DALLAS — Brandon Saad knows what it’s like to be traded. He’s been moved twice in his NHL career — once from Chicago to Columbus and then again from Columbus to Chicago. Both of those deals were made in the summer, though, and they were also unexpected.

With the NHL trade deadline on Monday at 2 p.m., Saad knows his name is out there and admitted the possibility of being dealt is on his mind.

"A little bit," Saad said following a 2-1 loss to the Dallas Stars on Sunday. "That's part of the business, right? Love it here in Chicago but it is what it is. You wait for tomorrow and there's always rumors floating, but at the end of the day, you just focus on hockey games and winning here with the Blackhawks and see what happens."

The Blackhawks aren’t necessarily shopping Saad, but they are listening to offers. The return would have to start with at least a first-round pick for the Blackhawks to even consider that possibility, and it’s unclear whether anybody has gotten close to meeting their demands.

What makes Saad an attractive trade piece is the fact he has one year left on his contract after this season at a $6 million cap hit. General managers across the NHL have been reluctant to give up first-round selections for rentals, and it’s hard to blame them. Giving up a king's ransom for pending unrestricted free agents, historically, backfires more often than not.

Jason Zucker, Blake Coleman and, most recently, Ondrej Kase were all moved and fetched first-rounders because they have term left on their contract. Chris Kreider and Jean-Gabriel Pageau, both of whom are at the top of TSN’s trade bait list, have not been traded with less than 20 hours to go until the deadline and you have to wonder how much that has to do with contending teams not being willing to meet the high price tag for a rental.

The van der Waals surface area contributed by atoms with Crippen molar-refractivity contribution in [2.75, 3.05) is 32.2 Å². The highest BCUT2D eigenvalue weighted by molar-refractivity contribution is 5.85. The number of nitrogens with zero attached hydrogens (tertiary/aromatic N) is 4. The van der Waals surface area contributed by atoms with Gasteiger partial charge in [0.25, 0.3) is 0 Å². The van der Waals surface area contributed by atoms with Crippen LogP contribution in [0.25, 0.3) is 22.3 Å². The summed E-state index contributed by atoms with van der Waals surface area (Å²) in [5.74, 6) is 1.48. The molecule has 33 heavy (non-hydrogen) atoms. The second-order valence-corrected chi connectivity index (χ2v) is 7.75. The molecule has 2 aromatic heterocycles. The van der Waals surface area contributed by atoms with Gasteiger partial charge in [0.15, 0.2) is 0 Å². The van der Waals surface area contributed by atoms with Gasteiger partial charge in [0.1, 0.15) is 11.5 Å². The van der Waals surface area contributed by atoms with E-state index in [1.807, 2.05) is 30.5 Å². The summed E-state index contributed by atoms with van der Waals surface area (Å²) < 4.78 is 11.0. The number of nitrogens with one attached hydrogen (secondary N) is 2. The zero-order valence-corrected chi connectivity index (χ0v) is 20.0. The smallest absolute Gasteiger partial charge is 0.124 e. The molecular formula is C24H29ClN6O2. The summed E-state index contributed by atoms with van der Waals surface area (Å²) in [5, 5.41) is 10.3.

The Boston Bruins reportedly expressed interest in Saad, but that was before they acquired Kase. The Edmonton Oilers have also checked in, but would they be willing to part ways with their first-rounder? How about the Colorado Avalanche?

GM Stan Bowman's phone line is going to be busy in the coming hours as teams start to put together their final offers, but Saad is hoping he remains with the Blackhawks.

"It's just part of the business, right?" Saad said. "At the end of the day, you're a hockey player, so you're going to play hard for whoever you're with and take it as it comes. The other ones were in the summertime, so I've never dealt with it at the deadline, so that's always a new experience. But hopefully I'm here in Chicago."

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Click here to download the new MyTeams App by NBC Sports! Receive comprehensive coverage of your teams and stream the Blackhawks easily on your device.